IDEAS home Printed from https://ideas.repec.org/p/mpg/wpaper/2016_16.html
   My bibliography  Save this paper

Investment in education under disappointment aversion

Author

Listed:
  • Dan Anderberg

    () (Department of Economics, Royal Holloway University of London)

  • Claudia Cerrone

    () (Max Planck Institute for Research on Collective Goods)

Abstract

This paper develops a model of risky investment in education under disappointment aversion, modelled as loss aversion around one's endogenous expectation. The model shows that disappointment aversion reduces the optimal investment in education for lower ability people and increases it for higher ability people, thereby magnifying the investment gap between them generated by the riskiness of education. Policies aimed at influencing students' expectations can reduce early dropout.

Suggested Citation

  • Dan Anderberg & Claudia Cerrone, 2016. "Investment in education under disappointment aversion," Discussion Paper Series of the Max Planck Institute for Research on Collective Goods 2016_16, Max Planck Institute for Research on Collective Goods.
  • Handle: RePEc:mpg:wpaper:2016_16
    as

    Download full text from publisher

    File URL: http://www.coll.mpg.de/pdf_dat/2016_16online.pdf
    Download Restriction: no

    Other versions of this item:

    References listed on IDEAS

    as
    1. Björn Bartling & Leif Brandes & Daniel Schunk, 2015. "Expectations as Reference Points: Field Evidence from Professional Soccer," Management Science, INFORMS, vol. 61(11), pages 2646-2661, November.
    2. Goux, Dominique & Gurgand, Marc & Maurin, Eric, 2014. "Adjusting Your Dreams? The Effect of School and Peers on Dropout Behaviour," IZA Discussion Papers 7948, Institute for the Study of Labor (IZA).
    3. Botond Kőszegi & Matthew Rabin, 2006. "A Model of Reference-Dependent Preferences," The Quarterly Journal of Economics, Oxford University Press, vol. 121(4), pages 1133-1165.
    4. Dan Anderberg & Claudia Cerrone, 2014. "Education, Disappointment and Optimal Policy," CESifo Working Paper Series 5141, CESifo Group Munich.
    5. Adam M. Lavecchia & Heidi Liu & Philip Oreopoulos, 2014. "Behavioral Economics of Education: Progress and Possibilities," NBER Working Papers 20609, National Bureau of Economic Research, Inc.
    6. Guilhem Lecouteux & Léonard Moulin, 2015. "To gain or not to lose? Tuition fees for loss averse students," Economics Bulletin, AccessEcon, vol. 35(2), pages 1005-1019.
    7. Brian C. Cadena & Benjamin J. Keys, 2015. "Human Capital and the Lifetime Costs of Impatience," American Economic Journal: Economic Policy, American Economic Association, vol. 7(3), pages 126-153, August.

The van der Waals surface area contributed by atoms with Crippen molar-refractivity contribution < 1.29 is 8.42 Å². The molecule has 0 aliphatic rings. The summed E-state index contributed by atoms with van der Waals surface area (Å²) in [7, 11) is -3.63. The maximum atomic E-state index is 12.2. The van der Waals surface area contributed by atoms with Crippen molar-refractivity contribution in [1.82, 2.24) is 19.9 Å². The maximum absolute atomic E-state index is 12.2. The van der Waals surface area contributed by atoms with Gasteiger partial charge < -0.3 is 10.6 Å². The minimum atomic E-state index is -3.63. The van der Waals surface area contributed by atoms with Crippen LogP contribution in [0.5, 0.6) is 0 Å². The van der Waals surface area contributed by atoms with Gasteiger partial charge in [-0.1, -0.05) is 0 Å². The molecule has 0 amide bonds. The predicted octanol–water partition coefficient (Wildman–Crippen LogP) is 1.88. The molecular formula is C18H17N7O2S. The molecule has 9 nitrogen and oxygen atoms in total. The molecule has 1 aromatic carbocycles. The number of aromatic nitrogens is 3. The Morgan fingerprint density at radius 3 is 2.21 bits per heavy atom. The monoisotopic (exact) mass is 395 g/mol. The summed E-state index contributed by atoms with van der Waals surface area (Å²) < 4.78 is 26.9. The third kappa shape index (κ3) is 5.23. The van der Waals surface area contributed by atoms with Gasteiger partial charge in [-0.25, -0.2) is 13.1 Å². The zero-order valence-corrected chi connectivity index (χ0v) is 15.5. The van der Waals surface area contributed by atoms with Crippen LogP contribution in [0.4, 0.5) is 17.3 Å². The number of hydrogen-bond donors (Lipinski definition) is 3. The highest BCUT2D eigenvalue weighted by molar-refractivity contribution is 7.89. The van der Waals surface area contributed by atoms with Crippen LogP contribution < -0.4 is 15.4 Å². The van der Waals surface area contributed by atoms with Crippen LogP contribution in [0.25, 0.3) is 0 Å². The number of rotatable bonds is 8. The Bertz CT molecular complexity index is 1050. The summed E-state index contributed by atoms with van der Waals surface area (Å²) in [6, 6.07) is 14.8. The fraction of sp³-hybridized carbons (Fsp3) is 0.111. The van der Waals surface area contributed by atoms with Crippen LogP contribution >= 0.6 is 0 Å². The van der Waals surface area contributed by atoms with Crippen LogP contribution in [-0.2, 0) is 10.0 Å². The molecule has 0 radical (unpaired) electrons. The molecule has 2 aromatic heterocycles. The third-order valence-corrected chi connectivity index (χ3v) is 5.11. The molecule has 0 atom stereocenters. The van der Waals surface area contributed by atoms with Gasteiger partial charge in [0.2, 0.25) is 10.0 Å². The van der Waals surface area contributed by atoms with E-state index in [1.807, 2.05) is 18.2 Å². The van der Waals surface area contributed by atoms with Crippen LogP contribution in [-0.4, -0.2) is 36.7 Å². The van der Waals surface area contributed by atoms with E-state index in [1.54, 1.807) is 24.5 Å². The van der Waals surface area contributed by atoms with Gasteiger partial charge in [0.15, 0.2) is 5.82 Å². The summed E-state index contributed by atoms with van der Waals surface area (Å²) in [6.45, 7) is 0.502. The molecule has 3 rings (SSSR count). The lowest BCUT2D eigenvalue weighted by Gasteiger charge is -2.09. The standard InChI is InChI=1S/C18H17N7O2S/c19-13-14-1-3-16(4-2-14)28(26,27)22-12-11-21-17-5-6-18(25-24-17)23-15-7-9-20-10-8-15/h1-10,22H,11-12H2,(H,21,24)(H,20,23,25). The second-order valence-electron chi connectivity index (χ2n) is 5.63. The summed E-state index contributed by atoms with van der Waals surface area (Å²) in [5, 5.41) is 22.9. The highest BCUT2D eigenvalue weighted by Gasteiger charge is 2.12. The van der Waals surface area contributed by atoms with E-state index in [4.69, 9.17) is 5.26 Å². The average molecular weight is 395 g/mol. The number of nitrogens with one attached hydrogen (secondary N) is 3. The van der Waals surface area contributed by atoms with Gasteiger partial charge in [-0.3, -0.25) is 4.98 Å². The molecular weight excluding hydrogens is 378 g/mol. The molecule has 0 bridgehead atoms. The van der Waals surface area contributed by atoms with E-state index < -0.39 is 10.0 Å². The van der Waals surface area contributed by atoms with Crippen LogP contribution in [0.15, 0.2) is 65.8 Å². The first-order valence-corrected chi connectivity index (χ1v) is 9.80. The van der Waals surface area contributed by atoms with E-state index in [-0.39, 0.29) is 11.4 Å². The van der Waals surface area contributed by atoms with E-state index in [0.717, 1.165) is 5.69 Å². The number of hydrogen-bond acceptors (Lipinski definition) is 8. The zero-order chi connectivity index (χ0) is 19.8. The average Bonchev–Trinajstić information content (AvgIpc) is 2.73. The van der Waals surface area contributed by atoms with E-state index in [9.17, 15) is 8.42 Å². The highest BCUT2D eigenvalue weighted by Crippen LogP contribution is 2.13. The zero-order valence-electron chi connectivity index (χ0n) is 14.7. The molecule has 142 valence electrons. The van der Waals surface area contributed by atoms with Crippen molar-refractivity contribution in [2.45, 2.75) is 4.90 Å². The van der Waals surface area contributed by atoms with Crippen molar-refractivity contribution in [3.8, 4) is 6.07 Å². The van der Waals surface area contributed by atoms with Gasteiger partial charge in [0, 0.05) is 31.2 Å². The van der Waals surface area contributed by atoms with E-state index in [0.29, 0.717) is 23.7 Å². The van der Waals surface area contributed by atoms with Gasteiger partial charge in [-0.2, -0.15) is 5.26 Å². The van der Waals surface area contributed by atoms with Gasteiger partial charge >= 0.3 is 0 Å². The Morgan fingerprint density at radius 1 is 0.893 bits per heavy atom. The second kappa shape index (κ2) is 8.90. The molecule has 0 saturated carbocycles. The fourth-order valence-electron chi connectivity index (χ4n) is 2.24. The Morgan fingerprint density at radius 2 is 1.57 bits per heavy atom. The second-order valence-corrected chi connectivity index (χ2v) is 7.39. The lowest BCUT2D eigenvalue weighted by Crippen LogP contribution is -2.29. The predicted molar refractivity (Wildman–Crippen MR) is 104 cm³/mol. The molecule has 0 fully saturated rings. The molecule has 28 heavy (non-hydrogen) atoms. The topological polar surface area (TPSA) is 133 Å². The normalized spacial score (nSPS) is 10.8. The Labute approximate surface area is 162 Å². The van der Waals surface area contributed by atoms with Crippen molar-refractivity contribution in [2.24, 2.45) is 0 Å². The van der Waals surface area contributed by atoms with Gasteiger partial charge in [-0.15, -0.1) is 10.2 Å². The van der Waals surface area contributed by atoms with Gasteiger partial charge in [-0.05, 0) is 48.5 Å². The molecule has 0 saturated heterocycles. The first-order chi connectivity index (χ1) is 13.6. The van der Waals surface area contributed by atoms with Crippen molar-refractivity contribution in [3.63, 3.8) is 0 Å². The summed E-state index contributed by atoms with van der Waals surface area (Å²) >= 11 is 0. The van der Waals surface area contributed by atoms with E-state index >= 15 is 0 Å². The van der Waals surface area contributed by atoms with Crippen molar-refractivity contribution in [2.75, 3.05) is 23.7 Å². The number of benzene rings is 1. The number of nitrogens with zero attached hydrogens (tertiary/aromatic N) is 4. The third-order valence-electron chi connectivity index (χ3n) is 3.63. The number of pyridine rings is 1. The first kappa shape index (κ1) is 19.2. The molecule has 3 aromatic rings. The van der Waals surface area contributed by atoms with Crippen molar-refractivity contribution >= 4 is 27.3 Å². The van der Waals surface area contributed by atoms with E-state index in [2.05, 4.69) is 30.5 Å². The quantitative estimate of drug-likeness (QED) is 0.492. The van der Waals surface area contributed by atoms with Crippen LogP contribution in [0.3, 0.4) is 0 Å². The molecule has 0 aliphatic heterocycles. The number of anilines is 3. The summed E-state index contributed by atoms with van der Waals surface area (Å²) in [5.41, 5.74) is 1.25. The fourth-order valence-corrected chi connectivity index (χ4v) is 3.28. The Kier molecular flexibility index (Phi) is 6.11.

8. Robert Jensen, 2010. "The (Perceived) Returns to Education and the Demand for Schooling," The Quarterly Journal of Economics, Oxford University Press, vol. 125(2), pages 515-548.
    Full references (including those not matched with items on IDEAS)

    More about this item

    Keywords

    education; risk; disappointment aversion; endogeneous reference points;

    JEL classification:

    • D03 - Microeconomics - - General - - - Behavioral Microeconomics: Underlying Principles
    • D81 - Microeconomics - - Information, Knowledge, and Uncertainty - - - Criteria for Decision-Making under Risk and Uncertainty
    • I21 - Health, Education, and Welfare - - Education - - - Analysis of Education

    NEP fields

    This paper has been announced in the following NEP Reports:

    Statistics

    Access and download statistics

    Corrections

    All material on this site has been provided by the respective publishers and authors. You can help correct errors and omissions. When requesting a correction, please mention this item's handle: RePEc:mpg:wpaper:2016_16. See general information about how to correct material in RePEc.

    For technical questions regarding this item, or to correct its authors, title, abstract, bibliographic or download information, contact: (Marc Martin). General contact details of provider: http://edirc.repec.org/data/mppggde.html .

    If you have authored this item and are not yet registered with RePEc, we encourage you to do it here. This allows to link your profile to this item. It also allows you to accept potential citations to this item that we are uncertain about.

    If CitEc recognized a reference but did not link an item in RePEc to it, you can help with this form .

    If you know of missing items citing this one, you can help us creating those links by adding the relevant references in the same way as above, for each refering item. If you are a registered author of this item, you may also want to check the "citations" tab in your RePEc Author Service profile, as there may be some citations waiting for confirmation.

    Please note that corrections may take a couple of weeks to filter through the various RePEc services.

    IDEAS is a RePEc service hosted by the Research Division of the Federal Reserve Bank of St. Louis . RePEc uses bibliographic data supplied by the respective publishers.